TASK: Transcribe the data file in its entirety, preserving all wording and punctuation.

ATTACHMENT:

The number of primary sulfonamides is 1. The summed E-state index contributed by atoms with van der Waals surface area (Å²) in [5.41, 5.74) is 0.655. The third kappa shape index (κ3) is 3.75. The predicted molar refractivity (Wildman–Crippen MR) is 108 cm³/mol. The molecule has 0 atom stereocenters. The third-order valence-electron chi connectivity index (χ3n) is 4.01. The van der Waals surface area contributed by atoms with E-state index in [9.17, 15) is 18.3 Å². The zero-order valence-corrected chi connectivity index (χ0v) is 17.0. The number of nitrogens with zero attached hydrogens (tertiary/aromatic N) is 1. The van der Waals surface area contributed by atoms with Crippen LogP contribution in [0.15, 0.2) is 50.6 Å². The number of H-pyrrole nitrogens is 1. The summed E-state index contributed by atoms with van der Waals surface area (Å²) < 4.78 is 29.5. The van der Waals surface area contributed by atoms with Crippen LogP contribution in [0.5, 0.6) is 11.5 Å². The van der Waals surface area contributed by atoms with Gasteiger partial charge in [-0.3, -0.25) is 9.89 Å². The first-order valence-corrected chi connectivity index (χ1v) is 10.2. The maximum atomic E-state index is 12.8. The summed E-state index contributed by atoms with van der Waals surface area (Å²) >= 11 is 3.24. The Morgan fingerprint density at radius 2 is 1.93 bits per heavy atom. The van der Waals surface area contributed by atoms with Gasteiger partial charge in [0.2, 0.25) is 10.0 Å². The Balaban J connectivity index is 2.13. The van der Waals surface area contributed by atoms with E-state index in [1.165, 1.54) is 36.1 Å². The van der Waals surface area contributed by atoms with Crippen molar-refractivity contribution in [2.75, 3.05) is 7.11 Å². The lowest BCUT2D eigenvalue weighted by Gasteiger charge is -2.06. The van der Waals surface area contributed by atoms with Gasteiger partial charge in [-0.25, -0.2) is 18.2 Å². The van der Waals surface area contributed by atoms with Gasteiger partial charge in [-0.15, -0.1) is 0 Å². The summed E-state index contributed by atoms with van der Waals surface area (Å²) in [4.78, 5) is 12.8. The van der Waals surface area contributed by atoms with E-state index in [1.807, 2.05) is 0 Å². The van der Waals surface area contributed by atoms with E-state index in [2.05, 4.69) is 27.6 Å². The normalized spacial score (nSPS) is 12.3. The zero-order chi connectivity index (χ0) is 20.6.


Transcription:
The number of primary sulfonamides is 1. The summed E-state index contributed by atoms with van der Waals surface area (Å²) in [5.41, 5.74) is 0.655. The third kappa shape index (κ3) is 3.75. The predicted molar refractivity (Wildman–Crippen MR) is 108 cm³/mol. The molecule has 0 atom stereocenters. The third-order valence-electron chi connectivity index (χ3n) is 4.01. The van der Waals surface area contributed by atoms with E-state index in [9.17, 15) is 18.3 Å². The zero-order valence-corrected chi connectivity index (χ0v) is 17.0. The number of nitrogens with zero attached hydrogens (tertiary/aromatic N) is 1. The van der Waals surface area contributed by atoms with Crippen LogP contribution in [0.15, 0.2) is 50.6 Å². The number of H-pyrrole nitrogens is 1. The summed E-state index contributed by atoms with van der Waals surface area (Å²) < 4.78 is 29.5. The van der Waals surface area contributed by atoms with Crippen LogP contribution in [0.5, 0.6) is 11.5 Å². The van der Waals surface area contributed by atoms with Gasteiger partial charge in [-0.3, -0.25) is 9.89 Å². The first-order valence-corrected chi connectivity index (χ1v) is 10.2. The maximum atomic E-state index is 12.8. The summed E-state index contributed by atoms with van der Waals surface area (Å²) >= 11 is 3.24. The Morgan fingerprint density at radius 2 is 1.93 bits per heavy atom. The van der Waals surface area contributed by atoms with Gasteiger partial charge in [0.2, 0.25) is 10.0 Å². The Balaban J connectivity index is 2.13. The van der Waals surface area contributed by atoms with E-state index in [1.165, 1.54) is 36.1 Å². The van der Waals surface area contributed by atoms with Crippen molar-refractivity contribution in [2.75, 3.05) is 7.11 Å². The lowest BCUT2D eigenvalue weighted by Gasteiger charge is -2.06. The van der Waals surface area contributed by atoms with Gasteiger partial charge in [-0.25, -0.2) is 18.2 Å². The van der Waals surface area contributed by atoms with Gasteiger partial charge in [-0.15, -0.1) is 0 Å². The summed E-state index contributed by atoms with van der Waals surface area (Å²) in [4.78, 5) is 12.8. The van der Waals surface area contributed by atoms with E-state index in [1.807, 2.05) is 0 Å². The van der Waals surface area contributed by atoms with E-state index in [2.05, 4.69) is 27.6 Å². The normalized spacial score (nSPS) is 12.3. The zero-order chi connectivity index (χ0) is 20.6.